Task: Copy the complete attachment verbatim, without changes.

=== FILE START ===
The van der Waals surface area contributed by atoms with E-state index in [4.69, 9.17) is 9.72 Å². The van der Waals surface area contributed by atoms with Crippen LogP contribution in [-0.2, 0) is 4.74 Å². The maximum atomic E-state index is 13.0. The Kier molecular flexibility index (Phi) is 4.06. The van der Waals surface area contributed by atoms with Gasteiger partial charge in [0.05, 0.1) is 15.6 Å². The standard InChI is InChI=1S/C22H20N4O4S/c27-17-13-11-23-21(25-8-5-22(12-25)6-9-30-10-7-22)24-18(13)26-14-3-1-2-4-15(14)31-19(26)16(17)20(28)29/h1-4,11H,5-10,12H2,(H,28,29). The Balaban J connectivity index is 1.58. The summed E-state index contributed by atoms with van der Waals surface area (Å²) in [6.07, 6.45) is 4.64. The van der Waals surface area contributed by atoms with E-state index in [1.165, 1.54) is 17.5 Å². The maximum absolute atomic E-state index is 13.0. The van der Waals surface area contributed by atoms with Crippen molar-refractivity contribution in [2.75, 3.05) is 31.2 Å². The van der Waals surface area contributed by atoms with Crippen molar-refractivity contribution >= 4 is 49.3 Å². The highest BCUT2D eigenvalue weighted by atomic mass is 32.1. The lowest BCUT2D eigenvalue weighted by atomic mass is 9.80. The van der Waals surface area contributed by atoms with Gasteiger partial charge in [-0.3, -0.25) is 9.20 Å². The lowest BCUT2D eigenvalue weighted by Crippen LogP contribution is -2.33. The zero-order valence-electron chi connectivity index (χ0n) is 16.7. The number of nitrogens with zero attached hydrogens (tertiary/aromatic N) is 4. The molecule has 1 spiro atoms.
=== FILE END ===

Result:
The van der Waals surface area contributed by atoms with E-state index in [4.69, 9.17) is 9.72 Å². The van der Waals surface area contributed by atoms with Crippen LogP contribution in [-0.2, 0) is 4.74 Å². The maximum atomic E-state index is 13.0. The Kier molecular flexibility index (Phi) is 4.06. The van der Waals surface area contributed by atoms with Gasteiger partial charge in [0.05, 0.1) is 15.6 Å². The standard InChI is InChI=1S/C22H20N4O4S/c27-17-13-11-23-21(25-8-5-22(12-25)6-9-30-10-7-22)24-18(13)26-14-3-1-2-4-15(14)31-19(26)16(17)20(28)29/h1-4,11H,5-10,12H2,(H,28,29). The Balaban J connectivity index is 1.58. The summed E-state index contributed by atoms with van der Waals surface area (Å²) in [6.07, 6.45) is 4.64. The van der Waals surface area contributed by atoms with E-state index in [1.165, 1.54) is 17.5 Å². The maximum absolute atomic E-state index is 13.0. The van der Waals surface area contributed by atoms with Crippen molar-refractivity contribution in [2.75, 3.05) is 31.2 Å². The van der Waals surface area contributed by atoms with Crippen molar-refractivity contribution >= 4 is 49.3 Å². The highest BCUT2D eigenvalue weighted by atomic mass is 32.1. The lowest BCUT2D eigenvalue weighted by atomic mass is 9.80. The van der Waals surface area contributed by atoms with Gasteiger partial charge in [-0.3, -0.25) is 9.20 Å². The lowest BCUT2D eigenvalue weighted by Crippen LogP contribution is -2.33. The zero-order valence-electron chi connectivity index (χ0n) is 16.7. The number of nitrogens with zero attached hydrogens (tertiary/aromatic N) is 4. The molecule has 1 spiro atoms.